Unless you’ve read the book recently or seen the musical, it will be hard to follow. I have not read the book nor seen the musical, so I had a hard time with the story being believable. Why would Valjean want to die for someone he’s never met that wrote his daughter a letter? What’s the history with Valjean and Javert? These are just a couple of examples that left me pondering the story and distracting me from the acting/singing.

    Add to that every word is sung, and you will have to love musicals to like it. I felt the movie was made just for people who loved the musical by the same name. It’s a movie about a musical about a book.

    It’s not that I’m a purist either. I liked the Hobbit even though it was very unlike the book.

    1. Trevin Wax says:

      Michael,

      I agree that without any knowledge of the book or musical, this movie would be hard to follow. For example, the scene where Valjean is about to reveal his identity is handled in a few minutes on screen, whereas in the book, this internal battle is a lengthy section that spans entire chapters.

      1. Trevin Wax says:

        By the way, Michael, you’re not the only cultured person to hate the film. Here’s a great review from LaVonne Neff. She didn’t like it either! :)

        http://neffreview.blogspot.com/2012/12/les-miserables.html

  8. Carol says:

    I was surprised that the review did not mention that the stark portray of sin, whether meant to glorify or evoke disgust and the profanity were not even mentioned in the review. I realize there are differing opinions on what is appropriate to be seen. It would be nice if Christian reviewers would advise when giving such glowing reviews on media. I for one know now to always check a source that includes those issues specifically. I have been surprised too many times by well meaning christian friends, blogs and articles.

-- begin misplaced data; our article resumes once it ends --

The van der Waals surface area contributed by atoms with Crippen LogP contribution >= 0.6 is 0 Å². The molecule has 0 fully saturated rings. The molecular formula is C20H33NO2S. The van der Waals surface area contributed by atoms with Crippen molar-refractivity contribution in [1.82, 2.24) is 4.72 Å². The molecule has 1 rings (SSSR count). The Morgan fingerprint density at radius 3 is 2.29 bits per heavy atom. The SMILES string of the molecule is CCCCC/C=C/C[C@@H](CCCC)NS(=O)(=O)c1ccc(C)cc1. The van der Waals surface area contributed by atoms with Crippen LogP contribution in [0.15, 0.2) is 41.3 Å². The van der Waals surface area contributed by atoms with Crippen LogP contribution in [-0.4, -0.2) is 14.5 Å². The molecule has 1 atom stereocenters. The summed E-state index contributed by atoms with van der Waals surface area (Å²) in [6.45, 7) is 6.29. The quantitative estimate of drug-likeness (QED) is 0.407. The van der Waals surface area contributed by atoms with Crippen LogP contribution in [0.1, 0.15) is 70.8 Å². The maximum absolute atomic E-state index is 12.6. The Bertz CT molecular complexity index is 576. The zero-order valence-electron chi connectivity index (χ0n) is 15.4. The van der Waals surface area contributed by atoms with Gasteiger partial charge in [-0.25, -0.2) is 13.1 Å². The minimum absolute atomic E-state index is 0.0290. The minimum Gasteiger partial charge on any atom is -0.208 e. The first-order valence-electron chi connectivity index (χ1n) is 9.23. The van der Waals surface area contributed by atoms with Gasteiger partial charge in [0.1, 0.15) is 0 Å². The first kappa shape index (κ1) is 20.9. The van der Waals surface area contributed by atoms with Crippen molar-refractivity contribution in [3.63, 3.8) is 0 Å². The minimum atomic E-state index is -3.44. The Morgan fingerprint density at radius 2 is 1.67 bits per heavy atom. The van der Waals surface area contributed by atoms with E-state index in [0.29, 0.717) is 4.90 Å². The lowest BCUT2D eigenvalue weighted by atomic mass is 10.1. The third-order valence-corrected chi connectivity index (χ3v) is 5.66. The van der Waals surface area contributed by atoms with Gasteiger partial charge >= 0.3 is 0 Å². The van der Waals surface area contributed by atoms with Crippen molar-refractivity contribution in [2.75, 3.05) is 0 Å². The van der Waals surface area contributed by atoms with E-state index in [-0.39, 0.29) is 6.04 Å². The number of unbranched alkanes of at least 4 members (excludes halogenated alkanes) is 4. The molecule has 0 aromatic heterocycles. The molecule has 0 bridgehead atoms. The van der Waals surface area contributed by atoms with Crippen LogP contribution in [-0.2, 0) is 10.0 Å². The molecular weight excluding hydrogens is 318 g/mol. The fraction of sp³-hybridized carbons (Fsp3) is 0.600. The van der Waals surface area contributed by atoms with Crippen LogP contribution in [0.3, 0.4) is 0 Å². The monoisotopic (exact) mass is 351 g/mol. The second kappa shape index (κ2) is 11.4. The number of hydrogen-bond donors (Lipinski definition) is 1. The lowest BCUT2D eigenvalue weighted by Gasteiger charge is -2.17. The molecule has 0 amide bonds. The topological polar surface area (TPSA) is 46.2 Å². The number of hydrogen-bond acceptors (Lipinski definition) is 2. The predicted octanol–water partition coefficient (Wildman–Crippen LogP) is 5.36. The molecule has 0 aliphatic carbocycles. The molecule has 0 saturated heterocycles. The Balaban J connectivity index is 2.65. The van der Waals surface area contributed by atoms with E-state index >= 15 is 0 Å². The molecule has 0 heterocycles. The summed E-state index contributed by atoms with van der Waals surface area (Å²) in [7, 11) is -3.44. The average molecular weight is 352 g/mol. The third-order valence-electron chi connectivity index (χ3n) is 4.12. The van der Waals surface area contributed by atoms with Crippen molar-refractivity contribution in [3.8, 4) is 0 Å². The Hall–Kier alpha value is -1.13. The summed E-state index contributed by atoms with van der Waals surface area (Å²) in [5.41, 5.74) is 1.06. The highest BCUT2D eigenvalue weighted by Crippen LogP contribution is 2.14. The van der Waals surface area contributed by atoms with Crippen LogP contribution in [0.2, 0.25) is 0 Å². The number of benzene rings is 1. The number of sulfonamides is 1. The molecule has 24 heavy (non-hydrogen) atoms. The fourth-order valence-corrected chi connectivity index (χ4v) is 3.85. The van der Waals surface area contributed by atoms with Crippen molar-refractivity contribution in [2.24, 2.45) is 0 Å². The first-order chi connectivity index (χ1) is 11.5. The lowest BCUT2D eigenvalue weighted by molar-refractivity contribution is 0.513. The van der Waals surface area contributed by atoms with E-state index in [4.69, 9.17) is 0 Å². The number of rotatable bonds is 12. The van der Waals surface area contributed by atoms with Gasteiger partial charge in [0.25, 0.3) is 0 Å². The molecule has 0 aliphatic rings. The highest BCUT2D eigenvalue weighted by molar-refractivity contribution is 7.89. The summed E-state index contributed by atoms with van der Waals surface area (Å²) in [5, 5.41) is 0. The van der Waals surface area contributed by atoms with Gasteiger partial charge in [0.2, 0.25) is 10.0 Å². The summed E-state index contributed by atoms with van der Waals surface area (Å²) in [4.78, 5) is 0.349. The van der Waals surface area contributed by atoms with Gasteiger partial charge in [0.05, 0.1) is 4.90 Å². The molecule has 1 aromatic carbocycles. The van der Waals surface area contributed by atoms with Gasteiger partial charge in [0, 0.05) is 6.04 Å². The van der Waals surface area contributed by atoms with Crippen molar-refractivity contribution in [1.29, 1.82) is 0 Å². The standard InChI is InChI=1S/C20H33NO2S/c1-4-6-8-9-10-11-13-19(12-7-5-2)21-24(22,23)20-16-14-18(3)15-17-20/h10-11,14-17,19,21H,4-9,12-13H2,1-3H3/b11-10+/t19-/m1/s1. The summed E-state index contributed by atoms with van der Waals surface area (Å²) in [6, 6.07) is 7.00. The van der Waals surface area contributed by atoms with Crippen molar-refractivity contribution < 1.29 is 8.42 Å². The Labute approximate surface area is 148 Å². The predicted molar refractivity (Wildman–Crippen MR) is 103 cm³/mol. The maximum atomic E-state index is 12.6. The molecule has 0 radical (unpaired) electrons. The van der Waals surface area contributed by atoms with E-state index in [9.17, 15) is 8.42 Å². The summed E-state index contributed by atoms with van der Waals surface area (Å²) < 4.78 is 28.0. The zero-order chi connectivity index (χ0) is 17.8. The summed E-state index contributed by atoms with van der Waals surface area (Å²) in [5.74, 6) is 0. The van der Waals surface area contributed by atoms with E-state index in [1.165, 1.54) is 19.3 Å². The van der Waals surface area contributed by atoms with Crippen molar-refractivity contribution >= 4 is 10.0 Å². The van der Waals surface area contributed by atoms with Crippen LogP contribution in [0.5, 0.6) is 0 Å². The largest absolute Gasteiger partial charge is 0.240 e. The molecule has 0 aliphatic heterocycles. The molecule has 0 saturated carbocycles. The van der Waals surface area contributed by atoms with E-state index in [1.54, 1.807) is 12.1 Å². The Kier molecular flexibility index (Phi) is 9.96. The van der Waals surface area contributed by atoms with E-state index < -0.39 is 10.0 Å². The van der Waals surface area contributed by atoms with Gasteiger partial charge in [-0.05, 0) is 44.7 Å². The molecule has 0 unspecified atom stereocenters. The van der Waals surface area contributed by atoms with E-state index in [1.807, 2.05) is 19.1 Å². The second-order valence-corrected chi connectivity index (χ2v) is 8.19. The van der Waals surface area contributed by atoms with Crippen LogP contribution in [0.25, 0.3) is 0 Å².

9. Mark says:

    While “Who Am I” – which is a wonderful section in which he weighs his duty before God – is a GREAT moment, I would strongly suggest that the most moving “Christian aspect” of the piece (musical or movie) is watching Valjean virtually become regenerated before our eyes in his long solo piece immediately after his encounter with the Bishop (played by Colm Wilkinson, the original London and Broadway Jean Valjean!).

  10. mark zellner says:

    I agree with Carol, with a movie that contains such a high degree of moral depravity and depiction of sin, I’m surprised that no word was given to mention this at all. Makes me wonder as a lot of media does just how much sin we need to wade through in order to reach whatever deep truths a movie may contain. I’m glad to hear that the sin wasn’t “glorified” in the sense that it was shown to be gritty, harsh and wicked, but even when sin is depicted honestly I’m honestly not sure that makes it any better to be exposed to. Every other Christian I know has been raving about Les Mis, but I think I’ll give this one a pass.

    1. Brad says:

      Mark, If you aren’t sure if there is any value even in seeing sin depicted honestly, I would humbly encourage you to consider why God has inspired the Scriptures where so much sin is continually displayed so honestly and so horrifically. You can’t read a page in the Bible without exposing yourself to the gritty, harsh wickedness of sin. The Bible shows the immense value in teaching us through many provocative stories the tragedy and wickedness of our rebellion so we treasure and celebrate all the more the glory of our redemption.

  11. Donald says:

    The bible itself portrays sin in a gritty, realistic and horrifying manner.
    I have seen Les Miserables, stage musical versions and film musical version combined, hundreds of times. If you missed this movie, you “passed” on something absolutely wonderful.

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Trevin Wax


‚ÄčTrevin Wax is managing editor of The Gospel Project at LifeWay Christian Resources, husband to Corina, father to Timothy, Julia, and David. You can follow him on Twitter. Click here for Trevin’s full bio.